In 133BC, the democracy of the Roman Republic began its slow journey to the grave. After fending off every power beyond its borders, it was struck by a new threat. A man who turned the power of the Republic against itself. Tiberius Gracchus broke with the traditions of the system and was beaten to death in the first act of political violence in four centuries, but not before his actions had done irreparable damage to the identity of an entire nation.
The situation in Rome leading up to 133BC was that of rapid change. Roman dominance in the Mediterranean had allowed for a period of massive expansion; Spain and Greece were brought under Roman rule in a matter of decades. A massive amount of undistributed land was given to the most powerful class in Rome, the patricians. The abundance of slaves taken from the war campaigns meant that the patricians could turn their new estates into huge farms worked by unpaid labourers, allowing them to amass unimaginable levels of wealth. They consolidated this wealth by using their influence to buy the land around their estates, previously owned by self-sustaining farmers. The working class, the plebeians, suddenly found themselves unable to find any work that was not being performed by slaves. Collapse would be imminent without change.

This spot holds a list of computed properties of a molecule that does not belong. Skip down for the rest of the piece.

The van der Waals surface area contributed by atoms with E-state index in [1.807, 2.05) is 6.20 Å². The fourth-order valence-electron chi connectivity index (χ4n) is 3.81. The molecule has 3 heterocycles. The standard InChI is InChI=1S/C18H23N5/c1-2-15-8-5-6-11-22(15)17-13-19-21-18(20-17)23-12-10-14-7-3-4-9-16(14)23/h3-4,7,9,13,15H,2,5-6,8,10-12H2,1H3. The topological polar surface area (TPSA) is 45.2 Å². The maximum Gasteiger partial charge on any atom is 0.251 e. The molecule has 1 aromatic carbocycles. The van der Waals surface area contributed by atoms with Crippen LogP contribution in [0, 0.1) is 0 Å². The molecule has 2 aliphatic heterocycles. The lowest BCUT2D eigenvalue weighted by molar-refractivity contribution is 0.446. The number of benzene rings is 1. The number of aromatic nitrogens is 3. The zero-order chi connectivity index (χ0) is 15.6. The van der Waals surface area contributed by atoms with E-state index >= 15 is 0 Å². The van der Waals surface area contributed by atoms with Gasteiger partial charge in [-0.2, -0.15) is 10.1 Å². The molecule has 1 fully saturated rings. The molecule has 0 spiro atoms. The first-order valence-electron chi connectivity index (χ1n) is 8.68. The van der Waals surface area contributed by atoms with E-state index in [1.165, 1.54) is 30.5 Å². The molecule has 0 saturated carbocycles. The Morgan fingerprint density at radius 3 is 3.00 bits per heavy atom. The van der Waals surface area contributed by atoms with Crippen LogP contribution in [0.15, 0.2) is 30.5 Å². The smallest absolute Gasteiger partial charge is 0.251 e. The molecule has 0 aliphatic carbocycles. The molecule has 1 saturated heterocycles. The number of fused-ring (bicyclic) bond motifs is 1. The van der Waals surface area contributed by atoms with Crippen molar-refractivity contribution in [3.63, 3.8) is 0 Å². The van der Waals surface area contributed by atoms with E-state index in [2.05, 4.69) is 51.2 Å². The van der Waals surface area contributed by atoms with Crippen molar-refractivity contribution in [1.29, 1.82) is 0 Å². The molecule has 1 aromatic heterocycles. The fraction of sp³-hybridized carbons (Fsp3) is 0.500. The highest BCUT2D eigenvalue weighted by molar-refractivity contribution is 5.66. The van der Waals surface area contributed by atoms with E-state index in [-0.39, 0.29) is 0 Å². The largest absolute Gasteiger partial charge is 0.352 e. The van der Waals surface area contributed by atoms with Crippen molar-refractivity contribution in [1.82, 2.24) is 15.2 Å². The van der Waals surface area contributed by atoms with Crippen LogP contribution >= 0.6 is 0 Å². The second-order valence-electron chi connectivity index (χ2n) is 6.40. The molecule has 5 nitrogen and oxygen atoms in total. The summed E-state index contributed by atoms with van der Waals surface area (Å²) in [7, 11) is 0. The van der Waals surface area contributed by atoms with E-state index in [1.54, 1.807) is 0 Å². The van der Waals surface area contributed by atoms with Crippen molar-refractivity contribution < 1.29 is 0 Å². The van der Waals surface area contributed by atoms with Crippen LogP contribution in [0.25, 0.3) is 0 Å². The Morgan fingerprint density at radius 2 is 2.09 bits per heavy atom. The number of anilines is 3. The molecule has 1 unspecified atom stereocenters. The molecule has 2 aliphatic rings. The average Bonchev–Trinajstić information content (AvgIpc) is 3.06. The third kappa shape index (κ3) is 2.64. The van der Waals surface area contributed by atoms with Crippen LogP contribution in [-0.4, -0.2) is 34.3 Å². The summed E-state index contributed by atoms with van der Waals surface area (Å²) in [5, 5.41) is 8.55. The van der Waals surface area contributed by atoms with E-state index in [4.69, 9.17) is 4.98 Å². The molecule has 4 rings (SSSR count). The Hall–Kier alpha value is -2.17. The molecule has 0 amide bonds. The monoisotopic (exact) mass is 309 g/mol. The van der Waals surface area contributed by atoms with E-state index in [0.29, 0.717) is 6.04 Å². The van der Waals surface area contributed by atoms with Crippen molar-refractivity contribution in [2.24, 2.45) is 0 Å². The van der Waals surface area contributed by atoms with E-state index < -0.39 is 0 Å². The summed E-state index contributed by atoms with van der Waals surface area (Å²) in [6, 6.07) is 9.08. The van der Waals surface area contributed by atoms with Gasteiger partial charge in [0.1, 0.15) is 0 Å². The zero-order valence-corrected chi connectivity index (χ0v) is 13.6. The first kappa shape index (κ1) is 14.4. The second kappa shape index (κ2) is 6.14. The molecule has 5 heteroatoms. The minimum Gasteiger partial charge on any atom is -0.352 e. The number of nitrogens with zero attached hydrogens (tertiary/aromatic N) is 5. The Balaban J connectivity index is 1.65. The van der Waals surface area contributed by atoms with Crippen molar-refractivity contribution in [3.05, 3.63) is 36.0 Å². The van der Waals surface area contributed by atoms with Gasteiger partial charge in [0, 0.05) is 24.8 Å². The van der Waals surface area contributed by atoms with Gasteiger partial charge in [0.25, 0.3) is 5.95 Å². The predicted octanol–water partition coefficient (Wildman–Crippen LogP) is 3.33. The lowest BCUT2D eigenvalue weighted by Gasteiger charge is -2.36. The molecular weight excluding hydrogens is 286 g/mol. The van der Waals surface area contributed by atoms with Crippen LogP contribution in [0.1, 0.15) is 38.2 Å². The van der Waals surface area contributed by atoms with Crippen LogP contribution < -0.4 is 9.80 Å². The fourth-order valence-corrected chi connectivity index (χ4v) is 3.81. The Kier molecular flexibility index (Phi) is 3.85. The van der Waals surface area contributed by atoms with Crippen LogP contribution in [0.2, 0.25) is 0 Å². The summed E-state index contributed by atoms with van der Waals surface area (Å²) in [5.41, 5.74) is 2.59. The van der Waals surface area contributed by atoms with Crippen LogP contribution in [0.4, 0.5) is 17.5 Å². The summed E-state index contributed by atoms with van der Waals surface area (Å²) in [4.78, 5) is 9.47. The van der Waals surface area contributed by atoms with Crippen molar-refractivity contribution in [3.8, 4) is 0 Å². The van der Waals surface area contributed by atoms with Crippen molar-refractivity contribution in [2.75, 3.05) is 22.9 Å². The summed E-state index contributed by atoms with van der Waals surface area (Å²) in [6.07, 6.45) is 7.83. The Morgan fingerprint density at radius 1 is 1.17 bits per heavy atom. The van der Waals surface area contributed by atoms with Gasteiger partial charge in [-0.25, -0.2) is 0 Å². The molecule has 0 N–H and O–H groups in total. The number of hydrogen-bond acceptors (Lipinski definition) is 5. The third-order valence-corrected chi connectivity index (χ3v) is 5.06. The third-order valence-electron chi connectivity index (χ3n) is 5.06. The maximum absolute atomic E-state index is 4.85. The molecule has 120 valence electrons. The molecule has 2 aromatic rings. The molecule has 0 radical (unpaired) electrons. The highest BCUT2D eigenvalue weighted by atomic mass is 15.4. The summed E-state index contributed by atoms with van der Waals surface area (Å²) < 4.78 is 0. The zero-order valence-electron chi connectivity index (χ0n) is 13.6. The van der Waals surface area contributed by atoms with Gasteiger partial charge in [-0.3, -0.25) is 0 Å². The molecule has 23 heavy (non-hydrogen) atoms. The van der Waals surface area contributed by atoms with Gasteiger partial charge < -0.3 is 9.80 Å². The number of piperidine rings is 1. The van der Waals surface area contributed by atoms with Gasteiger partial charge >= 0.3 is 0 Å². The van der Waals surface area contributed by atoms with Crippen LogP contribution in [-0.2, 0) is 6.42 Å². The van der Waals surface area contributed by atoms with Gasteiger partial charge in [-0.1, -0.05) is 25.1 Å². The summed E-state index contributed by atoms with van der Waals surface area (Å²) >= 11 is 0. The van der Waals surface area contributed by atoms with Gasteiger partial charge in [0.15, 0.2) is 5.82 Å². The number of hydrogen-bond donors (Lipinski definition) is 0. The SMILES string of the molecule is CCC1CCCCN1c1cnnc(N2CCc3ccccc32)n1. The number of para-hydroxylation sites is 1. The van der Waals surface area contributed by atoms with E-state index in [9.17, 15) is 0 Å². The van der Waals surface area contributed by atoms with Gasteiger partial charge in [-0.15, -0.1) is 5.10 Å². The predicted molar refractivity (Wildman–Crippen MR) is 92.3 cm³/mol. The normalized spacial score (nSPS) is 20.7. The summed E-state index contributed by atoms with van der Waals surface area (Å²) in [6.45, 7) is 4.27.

Knowing this to be the case, Tiberius Sempronius Gracchus, a man from an extraordinarily noble family, yet technically a plebeian, campaigned for the position of Tribune of the Plebs, promising land reform. He appealed to the people of Rome, claiming that they were being treated worse than the beasts of Italy. The homeless masses flocked to his promise of change, electing him a Tribune. With this office, Tiberius Gracchus had the power to veto any action by the senate in order to protect the interest of the plebeians. He put forward a law which would renew the existing limit of any 500 acres of land to each person, redistributing the rest to the homeless and not punishing any patricians for holding land illegally. Everybody would be affected by this law, so people flooded to Rome, bringing with them anger and discontent. Tiberius whipped the poor into a frenzy, he blamed the rich for stealing their land, he blamed the slaves for stealing their jobs, and he blamed the senate for doing nothing about it. It was him, he said, who would enact the will of the people.
The rich would not part with their dragon-like hoards of wealth easily. As the much-anticipated vote drew near, the rich convinced another popular Tribune, Marcus Octavius, to use his veto power to stop Tiberius’ law. Octavius used his power, given to him by the plebs, to act against their interest, which was considered a shocking disregard for the traditions of the republic. But Gracchus could not be deterred from what he believed to be the correct path. He forced the magistrates to allow his law to be voted on, by vetoing every action taken in the senate, essentially grinding politics in Rome to a halt. And in this one act, done in the interest of the greater good, Tiberius Gracchus had turned the political world on its head. The general agreement that political power would only be used for the sake of politics, not personal agendas, was reneged upon.